There are some well-known preoperative, intra-operative, and postoperative risk factors for AKI during cardiac surgery, including diabetes, hypertension, obesity, older age, an elevated preoperative creatinine level, CPB time, and the use of postoperative inotropic [5]. As in previously reported data, we found that CPR, diabetes, and the use of inotropic agents were predictors of postoperative AKI in our study.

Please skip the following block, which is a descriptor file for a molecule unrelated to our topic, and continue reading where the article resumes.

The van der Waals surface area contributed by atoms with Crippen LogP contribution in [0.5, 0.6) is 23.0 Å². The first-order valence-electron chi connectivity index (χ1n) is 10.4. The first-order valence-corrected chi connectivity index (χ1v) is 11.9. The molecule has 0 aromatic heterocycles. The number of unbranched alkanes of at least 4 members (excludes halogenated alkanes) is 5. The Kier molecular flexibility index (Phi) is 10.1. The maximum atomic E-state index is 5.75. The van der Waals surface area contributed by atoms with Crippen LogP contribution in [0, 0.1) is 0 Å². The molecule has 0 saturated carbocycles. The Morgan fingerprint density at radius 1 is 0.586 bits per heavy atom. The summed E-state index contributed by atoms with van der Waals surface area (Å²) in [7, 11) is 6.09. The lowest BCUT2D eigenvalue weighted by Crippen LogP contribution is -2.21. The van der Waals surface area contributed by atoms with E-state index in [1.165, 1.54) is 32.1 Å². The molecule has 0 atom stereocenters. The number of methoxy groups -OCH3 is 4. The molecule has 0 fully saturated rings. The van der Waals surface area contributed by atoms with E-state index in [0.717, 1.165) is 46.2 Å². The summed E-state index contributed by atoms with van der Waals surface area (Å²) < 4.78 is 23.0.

In clinical practice, the serum albumin level and lymphocyte count have been combinable and used for the PNI [16]. The PNI was originally designed to assess immunonutritional status. This risk index was widely used, especially for patients with cancer, malnutrition, and systemic inflammation, and for evaluations of surgical risk in gastrointestinal operations [36, 37]. Various studies have reported that a lower PNI level was significantly associated with higher mortality in patients with cardiovascular diseases, including myocardial infarction and pulmonary embolism [38]. The PNI was first examined in terms of coronary bypass surgery by Keskin et al., [39] and they found that a low preoperative PNI level is an independent prognostic factor for mortality in these patients. However, no previous studies have investigated the association between the preoperative PNI and the development of kidney injury among patients undergoing on-pump CABG surgery. In the present study, we found that a reduced PNI level was significantly associated with postoperative kidney injury in these patients.